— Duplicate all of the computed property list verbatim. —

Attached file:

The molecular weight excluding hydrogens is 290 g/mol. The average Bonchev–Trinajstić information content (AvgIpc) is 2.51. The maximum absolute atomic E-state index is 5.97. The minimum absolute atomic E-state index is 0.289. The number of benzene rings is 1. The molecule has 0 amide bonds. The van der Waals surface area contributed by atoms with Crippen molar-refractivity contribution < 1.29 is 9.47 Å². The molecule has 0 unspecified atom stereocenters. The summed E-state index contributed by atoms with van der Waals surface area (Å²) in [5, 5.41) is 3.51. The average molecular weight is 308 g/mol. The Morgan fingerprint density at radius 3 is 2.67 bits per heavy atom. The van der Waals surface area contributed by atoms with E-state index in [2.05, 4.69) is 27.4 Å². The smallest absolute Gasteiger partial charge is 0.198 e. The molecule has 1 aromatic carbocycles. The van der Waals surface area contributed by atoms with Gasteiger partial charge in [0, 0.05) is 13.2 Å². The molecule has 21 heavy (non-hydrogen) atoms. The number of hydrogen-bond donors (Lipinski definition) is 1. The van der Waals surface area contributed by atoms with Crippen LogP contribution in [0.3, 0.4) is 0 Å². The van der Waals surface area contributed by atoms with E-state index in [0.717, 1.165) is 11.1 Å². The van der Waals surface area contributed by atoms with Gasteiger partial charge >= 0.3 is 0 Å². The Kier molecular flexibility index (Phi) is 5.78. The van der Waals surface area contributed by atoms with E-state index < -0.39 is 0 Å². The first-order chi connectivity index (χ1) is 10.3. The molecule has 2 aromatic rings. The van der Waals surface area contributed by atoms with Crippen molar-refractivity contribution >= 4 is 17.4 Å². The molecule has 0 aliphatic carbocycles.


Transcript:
The molecular weight excluding hydrogens is 290 g/mol. The average Bonchev–Trinajstić information content (AvgIpc) is 2.51. The maximum absolute atomic E-state index is 5.97. The minimum absolute atomic E-state index is 0.289. The number of benzene rings is 1. The molecule has 0 amide bonds. The van der Waals surface area contributed by atoms with Crippen molar-refractivity contribution < 1.29 is 9.47 Å². The molecule has 0 unspecified atom stereocenters. The summed E-state index contributed by atoms with van der Waals surface area (Å²) in [5, 5.41) is 3.51. The average molecular weight is 308 g/mol. The Morgan fingerprint density at radius 3 is 2.67 bits per heavy atom. The van der Waals surface area contributed by atoms with E-state index in [2.05, 4.69) is 27.4 Å². The smallest absolute Gasteiger partial charge is 0.198 e. The molecule has 1 aromatic carbocycles. The van der Waals surface area contributed by atoms with Gasteiger partial charge in [0, 0.05) is 13.2 Å². The molecule has 21 heavy (non-hydrogen) atoms. The number of hydrogen-bond donors (Lipinski definition) is 1. The van der Waals surface area contributed by atoms with Crippen LogP contribution in [0.3, 0.4) is 0 Å². The van der Waals surface area contributed by atoms with E-state index in [0.717, 1.165) is 11.1 Å². The van der Waals surface area contributed by atoms with Gasteiger partial charge >= 0.3 is 0 Å². The Kier molecular flexibility index (Phi) is 5.78. The van der Waals surface area contributed by atoms with E-state index < -0.39 is 0 Å². The first-order chi connectivity index (χ1) is 10.3. The molecule has 2 aromatic rings. The van der Waals surface area contributed by atoms with Crippen molar-refractivity contribution >= 4 is 17.4 Å². The molecule has 0 aliphatic carbocycles.